What a journey.
Malbec was famed as the “black wine” of the Middle Ages; was a longtime staple in the Loire Valley and Bordeaux; became a non-factor in the former and fell out of favor in the latter after a 1956 frost killed off three-quarters of the crop; emerged over the centuries as the grape in Cahors; somehow made its way to Argentina; was discarded there and then rocketed its way to an inextricable association with that country.
The ascension of the Argentine stuff has been meteoric and relentless. A few years back, I wrote a piece wondering “What is the next malbec, the up-and-coming hot thing in red wine?” The answer was malbec, and it still would be today, with double-figure U.S. sales increases every year.
For millions of consumers, Argentine malbec replaced Australian shiraz and California merlot as a go-to, easy-drinking-but-not-lacking-in-oomph red. As the groundbreaking clone and altitude research by Nicolas Catena (left) took root, Argentine malbec exports exploded from 1.3 million cases in 2003 to 9.1 million in 2011.
Easy-drinking malbec has merlot’s soft but firm tannins and plush, plummy, sometimes chocolate-y flavors, but more of cabernet’s earthiness and acidity. It stands up well to (judicious use of) wood and is less prone to flabbiness, although as with all red wines, some are too oaky and some are too jammy.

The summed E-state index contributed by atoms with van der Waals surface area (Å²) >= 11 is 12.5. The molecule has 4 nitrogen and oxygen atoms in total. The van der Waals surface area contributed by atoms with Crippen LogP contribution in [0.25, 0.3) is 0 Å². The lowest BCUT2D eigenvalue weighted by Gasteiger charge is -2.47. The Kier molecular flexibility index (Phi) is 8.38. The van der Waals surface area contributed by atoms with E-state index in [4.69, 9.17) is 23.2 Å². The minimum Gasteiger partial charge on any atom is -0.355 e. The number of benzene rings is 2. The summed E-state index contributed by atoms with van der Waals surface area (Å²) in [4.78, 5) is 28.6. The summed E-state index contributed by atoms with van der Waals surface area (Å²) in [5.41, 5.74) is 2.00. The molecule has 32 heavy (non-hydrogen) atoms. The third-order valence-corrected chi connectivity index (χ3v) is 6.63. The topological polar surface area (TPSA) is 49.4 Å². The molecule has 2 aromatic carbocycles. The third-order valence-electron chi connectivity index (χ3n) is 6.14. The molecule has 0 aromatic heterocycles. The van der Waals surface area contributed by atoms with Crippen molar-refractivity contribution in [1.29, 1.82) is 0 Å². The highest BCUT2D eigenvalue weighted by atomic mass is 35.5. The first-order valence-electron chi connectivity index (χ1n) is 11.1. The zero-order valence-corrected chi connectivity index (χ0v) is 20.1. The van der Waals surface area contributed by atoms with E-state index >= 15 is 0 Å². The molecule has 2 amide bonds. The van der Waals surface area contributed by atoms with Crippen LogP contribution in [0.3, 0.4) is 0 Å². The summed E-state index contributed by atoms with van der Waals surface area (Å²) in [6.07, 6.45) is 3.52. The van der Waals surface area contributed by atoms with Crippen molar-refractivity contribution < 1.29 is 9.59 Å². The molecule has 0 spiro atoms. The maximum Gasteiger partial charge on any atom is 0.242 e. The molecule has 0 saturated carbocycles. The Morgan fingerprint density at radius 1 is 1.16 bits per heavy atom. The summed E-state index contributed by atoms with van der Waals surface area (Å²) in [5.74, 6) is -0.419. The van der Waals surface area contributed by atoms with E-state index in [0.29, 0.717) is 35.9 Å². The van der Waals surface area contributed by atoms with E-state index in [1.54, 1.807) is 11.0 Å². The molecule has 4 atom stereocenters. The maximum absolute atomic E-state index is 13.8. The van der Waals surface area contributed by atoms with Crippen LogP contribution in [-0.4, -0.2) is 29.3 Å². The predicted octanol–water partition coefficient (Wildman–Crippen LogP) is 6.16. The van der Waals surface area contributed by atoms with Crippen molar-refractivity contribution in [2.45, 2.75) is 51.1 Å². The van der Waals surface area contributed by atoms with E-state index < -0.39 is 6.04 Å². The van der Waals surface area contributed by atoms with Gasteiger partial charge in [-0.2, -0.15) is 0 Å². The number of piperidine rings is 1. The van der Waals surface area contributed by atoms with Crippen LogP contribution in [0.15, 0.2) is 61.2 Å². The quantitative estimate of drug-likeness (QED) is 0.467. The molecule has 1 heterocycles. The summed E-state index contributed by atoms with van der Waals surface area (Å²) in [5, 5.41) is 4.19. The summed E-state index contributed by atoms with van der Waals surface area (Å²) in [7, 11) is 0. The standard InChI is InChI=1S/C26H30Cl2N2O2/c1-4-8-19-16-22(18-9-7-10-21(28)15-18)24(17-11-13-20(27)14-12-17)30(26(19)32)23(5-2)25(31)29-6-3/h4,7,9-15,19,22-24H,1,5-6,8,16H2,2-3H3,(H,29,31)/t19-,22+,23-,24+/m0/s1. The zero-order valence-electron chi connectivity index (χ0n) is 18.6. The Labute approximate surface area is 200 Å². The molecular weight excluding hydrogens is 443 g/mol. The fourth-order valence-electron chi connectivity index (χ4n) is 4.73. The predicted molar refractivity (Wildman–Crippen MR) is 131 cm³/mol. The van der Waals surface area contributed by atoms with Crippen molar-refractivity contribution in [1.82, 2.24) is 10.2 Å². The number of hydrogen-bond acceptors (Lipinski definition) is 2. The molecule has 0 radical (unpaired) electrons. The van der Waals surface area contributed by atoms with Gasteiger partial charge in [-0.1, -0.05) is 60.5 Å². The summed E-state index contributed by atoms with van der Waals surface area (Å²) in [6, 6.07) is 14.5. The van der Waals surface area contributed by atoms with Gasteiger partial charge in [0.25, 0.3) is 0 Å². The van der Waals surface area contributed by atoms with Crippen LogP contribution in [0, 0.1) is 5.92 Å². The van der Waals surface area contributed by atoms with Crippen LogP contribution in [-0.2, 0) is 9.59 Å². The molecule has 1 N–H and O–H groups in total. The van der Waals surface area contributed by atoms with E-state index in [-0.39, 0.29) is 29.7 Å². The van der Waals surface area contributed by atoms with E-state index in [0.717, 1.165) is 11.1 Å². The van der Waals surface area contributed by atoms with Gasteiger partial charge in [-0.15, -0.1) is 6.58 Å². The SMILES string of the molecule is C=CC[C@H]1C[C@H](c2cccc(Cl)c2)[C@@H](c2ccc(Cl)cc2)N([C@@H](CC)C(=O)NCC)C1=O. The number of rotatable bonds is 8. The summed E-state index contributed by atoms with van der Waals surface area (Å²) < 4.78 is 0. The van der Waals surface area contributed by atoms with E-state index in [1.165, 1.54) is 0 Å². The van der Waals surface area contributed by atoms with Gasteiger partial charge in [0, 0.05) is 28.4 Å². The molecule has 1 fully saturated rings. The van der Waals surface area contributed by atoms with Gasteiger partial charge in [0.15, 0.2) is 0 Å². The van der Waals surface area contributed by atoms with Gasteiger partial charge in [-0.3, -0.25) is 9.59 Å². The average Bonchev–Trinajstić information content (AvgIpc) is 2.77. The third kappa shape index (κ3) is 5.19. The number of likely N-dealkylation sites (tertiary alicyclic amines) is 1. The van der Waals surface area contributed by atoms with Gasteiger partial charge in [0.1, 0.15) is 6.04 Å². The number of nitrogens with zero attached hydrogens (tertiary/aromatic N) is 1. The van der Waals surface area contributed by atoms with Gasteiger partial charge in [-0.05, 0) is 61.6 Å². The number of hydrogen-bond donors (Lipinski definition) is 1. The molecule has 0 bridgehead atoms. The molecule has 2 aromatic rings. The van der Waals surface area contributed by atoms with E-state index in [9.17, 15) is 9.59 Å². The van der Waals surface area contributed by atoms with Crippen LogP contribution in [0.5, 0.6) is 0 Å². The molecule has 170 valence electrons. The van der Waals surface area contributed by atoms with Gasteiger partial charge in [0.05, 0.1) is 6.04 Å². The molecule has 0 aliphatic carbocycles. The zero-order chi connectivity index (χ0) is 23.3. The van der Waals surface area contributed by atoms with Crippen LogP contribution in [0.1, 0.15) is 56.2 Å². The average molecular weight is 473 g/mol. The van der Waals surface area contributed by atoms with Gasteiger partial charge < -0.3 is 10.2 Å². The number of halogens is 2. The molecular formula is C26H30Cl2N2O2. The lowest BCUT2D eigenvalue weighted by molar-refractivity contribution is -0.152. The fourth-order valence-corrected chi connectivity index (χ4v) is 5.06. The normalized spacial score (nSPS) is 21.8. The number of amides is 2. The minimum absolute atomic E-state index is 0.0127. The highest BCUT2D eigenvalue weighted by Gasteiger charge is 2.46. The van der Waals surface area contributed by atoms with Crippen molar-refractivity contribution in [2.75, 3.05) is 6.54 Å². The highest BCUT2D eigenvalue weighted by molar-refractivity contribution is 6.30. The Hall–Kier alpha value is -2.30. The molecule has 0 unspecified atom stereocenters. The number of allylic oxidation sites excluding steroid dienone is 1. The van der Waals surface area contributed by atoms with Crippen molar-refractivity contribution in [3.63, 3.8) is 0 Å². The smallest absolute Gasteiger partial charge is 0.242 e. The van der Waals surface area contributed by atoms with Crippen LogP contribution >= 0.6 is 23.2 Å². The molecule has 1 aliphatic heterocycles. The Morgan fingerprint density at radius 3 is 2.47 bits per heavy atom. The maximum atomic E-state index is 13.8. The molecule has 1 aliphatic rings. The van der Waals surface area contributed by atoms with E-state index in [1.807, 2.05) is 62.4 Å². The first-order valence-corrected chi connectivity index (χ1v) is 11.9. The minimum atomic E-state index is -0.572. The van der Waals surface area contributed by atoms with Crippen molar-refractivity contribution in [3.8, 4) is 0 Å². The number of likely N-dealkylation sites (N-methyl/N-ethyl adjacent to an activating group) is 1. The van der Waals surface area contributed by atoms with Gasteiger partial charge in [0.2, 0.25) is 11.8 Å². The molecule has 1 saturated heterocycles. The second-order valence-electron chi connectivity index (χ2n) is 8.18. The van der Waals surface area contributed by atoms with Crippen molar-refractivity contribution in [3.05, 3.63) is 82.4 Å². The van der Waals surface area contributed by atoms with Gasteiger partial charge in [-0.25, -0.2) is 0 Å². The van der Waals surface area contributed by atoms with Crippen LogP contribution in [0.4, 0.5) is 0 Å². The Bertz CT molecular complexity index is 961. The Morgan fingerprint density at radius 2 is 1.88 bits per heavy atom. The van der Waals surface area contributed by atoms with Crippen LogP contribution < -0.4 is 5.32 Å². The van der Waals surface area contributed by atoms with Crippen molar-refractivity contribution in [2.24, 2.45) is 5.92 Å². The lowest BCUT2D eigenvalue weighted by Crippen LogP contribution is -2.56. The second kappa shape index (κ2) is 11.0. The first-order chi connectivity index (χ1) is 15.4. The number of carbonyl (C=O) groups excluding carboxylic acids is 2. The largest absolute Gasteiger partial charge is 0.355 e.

The versions from Cahors generally are darker and earthier with firmer tannins. Basically, more Old World. It often is blended with merlot and/or tannat there, but Cahors reds must be at least 70 percent malbec and usually, like the ones from Argentina, are 100 percent.
Malbec was an Old World staple for centuries after its emergence as a hybrid of the now-obscure prunelard noir and magdelaine noire des charentes grapes. It now is much more prevalent in the New World, with continually increasing plantings in Washington, California (where it was widely grown before Prohibition) and Chile, as it prefers dry, milder climates in which it can ripen early.
In the grows-together, goes-together vein, malbec pairs well with Argentina’s most popular food, slabs o’ beef. It also works with pizza, portabella and other mushrooms, sausages and most Middle Eastern dishes. With some dark chocolate for dessert.